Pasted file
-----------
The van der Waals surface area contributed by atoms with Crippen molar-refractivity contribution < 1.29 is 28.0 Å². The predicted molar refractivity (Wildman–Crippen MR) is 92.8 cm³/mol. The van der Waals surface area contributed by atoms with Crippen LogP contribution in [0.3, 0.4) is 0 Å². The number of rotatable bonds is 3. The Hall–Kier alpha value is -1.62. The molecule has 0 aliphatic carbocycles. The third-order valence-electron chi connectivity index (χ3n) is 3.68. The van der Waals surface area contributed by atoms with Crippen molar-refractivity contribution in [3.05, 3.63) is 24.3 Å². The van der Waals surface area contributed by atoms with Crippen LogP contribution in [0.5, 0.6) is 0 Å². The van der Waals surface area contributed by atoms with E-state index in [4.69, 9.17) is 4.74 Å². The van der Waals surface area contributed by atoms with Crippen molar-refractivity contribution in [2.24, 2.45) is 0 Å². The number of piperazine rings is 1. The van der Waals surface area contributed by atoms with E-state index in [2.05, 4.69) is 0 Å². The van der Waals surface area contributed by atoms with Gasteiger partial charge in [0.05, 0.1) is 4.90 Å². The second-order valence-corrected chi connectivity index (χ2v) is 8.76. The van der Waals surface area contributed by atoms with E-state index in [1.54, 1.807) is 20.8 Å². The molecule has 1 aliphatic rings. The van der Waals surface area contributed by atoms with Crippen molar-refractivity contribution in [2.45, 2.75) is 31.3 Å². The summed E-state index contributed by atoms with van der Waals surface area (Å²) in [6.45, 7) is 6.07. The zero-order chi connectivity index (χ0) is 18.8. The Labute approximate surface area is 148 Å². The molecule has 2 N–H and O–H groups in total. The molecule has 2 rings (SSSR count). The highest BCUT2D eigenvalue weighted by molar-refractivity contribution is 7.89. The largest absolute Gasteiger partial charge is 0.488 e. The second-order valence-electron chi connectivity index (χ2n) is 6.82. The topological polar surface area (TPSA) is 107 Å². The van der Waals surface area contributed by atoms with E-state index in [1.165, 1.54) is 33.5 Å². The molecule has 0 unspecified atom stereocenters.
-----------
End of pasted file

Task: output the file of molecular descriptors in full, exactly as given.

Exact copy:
The van der Waals surface area contributed by atoms with Crippen molar-refractivity contribution < 1.29 is 28.0 Å². The predicted molar refractivity (Wildman–Crippen MR) is 92.8 cm³/mol. The van der Waals surface area contributed by atoms with Crippen LogP contribution in [0.3, 0.4) is 0 Å². The number of rotatable bonds is 3. The Hall–Kier alpha value is -1.62. The molecule has 0 aliphatic carbocycles. The third-order valence-electron chi connectivity index (χ3n) is 3.68. The van der Waals surface area contributed by atoms with Crippen molar-refractivity contribution in [3.05, 3.63) is 24.3 Å². The van der Waals surface area contributed by atoms with Crippen LogP contribution in [0.5, 0.6) is 0 Å². The van der Waals surface area contributed by atoms with E-state index in [4.69, 9.17) is 4.74 Å². The van der Waals surface area contributed by atoms with Crippen molar-refractivity contribution in [2.24, 2.45) is 0 Å². The number of piperazine rings is 1. The van der Waals surface area contributed by atoms with E-state index in [2.05, 4.69) is 0 Å². The van der Waals surface area contributed by atoms with Gasteiger partial charge in [0.05, 0.1) is 4.90 Å². The second-order valence-corrected chi connectivity index (χ2v) is 8.76. The van der Waals surface area contributed by atoms with E-state index in [1.54, 1.807) is 20.8 Å². The molecule has 1 aliphatic rings. The van der Waals surface area contributed by atoms with Crippen molar-refractivity contribution in [2.45, 2.75) is 31.3 Å². The summed E-state index contributed by atoms with van der Waals surface area (Å²) in [6.45, 7) is 6.07. The zero-order chi connectivity index (χ0) is 18.8. The Labute approximate surface area is 148 Å². The molecule has 2 N–H and O–H groups in total. The molecule has 2 rings (SSSR count). The highest BCUT2D eigenvalue weighted by molar-refractivity contribution is 7.89. The largest absolute Gasteiger partial charge is 0.488 e. The second-order valence-electron chi connectivity index (χ2n) is 6.82. The topological polar surface area (TPSA) is 107 Å². The van der Waals surface area contributed by atoms with E-state index in [1.165, 1.54) is 33.5 Å². The molecule has 0 unspecified atom stereocenters.